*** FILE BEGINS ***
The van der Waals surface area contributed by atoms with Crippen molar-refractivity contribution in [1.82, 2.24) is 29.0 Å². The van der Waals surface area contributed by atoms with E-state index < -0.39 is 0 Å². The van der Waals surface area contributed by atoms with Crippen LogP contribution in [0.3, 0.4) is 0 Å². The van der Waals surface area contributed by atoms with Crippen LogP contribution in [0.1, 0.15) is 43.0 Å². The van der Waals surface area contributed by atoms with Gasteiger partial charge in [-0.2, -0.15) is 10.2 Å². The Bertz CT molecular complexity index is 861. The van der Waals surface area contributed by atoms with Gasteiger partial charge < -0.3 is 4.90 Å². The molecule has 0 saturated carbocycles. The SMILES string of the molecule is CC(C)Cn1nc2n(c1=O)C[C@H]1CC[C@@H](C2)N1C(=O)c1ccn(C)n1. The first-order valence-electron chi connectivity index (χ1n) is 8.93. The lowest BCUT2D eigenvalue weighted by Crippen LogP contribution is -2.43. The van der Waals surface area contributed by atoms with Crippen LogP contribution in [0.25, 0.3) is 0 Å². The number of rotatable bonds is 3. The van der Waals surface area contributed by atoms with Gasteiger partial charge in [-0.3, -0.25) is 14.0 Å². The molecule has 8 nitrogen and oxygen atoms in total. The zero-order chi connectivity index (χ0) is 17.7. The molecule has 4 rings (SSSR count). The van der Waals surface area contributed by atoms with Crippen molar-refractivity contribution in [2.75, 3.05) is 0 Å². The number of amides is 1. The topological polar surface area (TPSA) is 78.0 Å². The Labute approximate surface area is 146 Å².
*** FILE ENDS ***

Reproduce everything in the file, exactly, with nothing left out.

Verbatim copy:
The van der Waals surface area contributed by atoms with Crippen molar-refractivity contribution in [1.82, 2.24) is 29.0 Å². The van der Waals surface area contributed by atoms with E-state index < -0.39 is 0 Å². The van der Waals surface area contributed by atoms with Crippen LogP contribution in [0.3, 0.4) is 0 Å². The van der Waals surface area contributed by atoms with Crippen LogP contribution in [0.1, 0.15) is 43.0 Å². The van der Waals surface area contributed by atoms with Gasteiger partial charge in [-0.2, -0.15) is 10.2 Å². The Bertz CT molecular complexity index is 861. The van der Waals surface area contributed by atoms with Gasteiger partial charge < -0.3 is 4.90 Å². The molecule has 0 saturated carbocycles. The SMILES string of the molecule is CC(C)Cn1nc2n(c1=O)C[C@H]1CC[C@@H](C2)N1C(=O)c1ccn(C)n1. The first-order valence-electron chi connectivity index (χ1n) is 8.93. The lowest BCUT2D eigenvalue weighted by Crippen LogP contribution is -2.43. The van der Waals surface area contributed by atoms with Crippen LogP contribution in [0.25, 0.3) is 0 Å². The number of rotatable bonds is 3. The van der Waals surface area contributed by atoms with Gasteiger partial charge in [-0.3, -0.25) is 14.0 Å². The molecule has 8 nitrogen and oxygen atoms in total. The zero-order chi connectivity index (χ0) is 17.7. The molecule has 4 rings (SSSR count). The van der Waals surface area contributed by atoms with Crippen molar-refractivity contribution in [2.75, 3.05) is 0 Å². The number of amides is 1. The topological polar surface area (TPSA) is 78.0 Å². The Labute approximate surface area is 146 Å².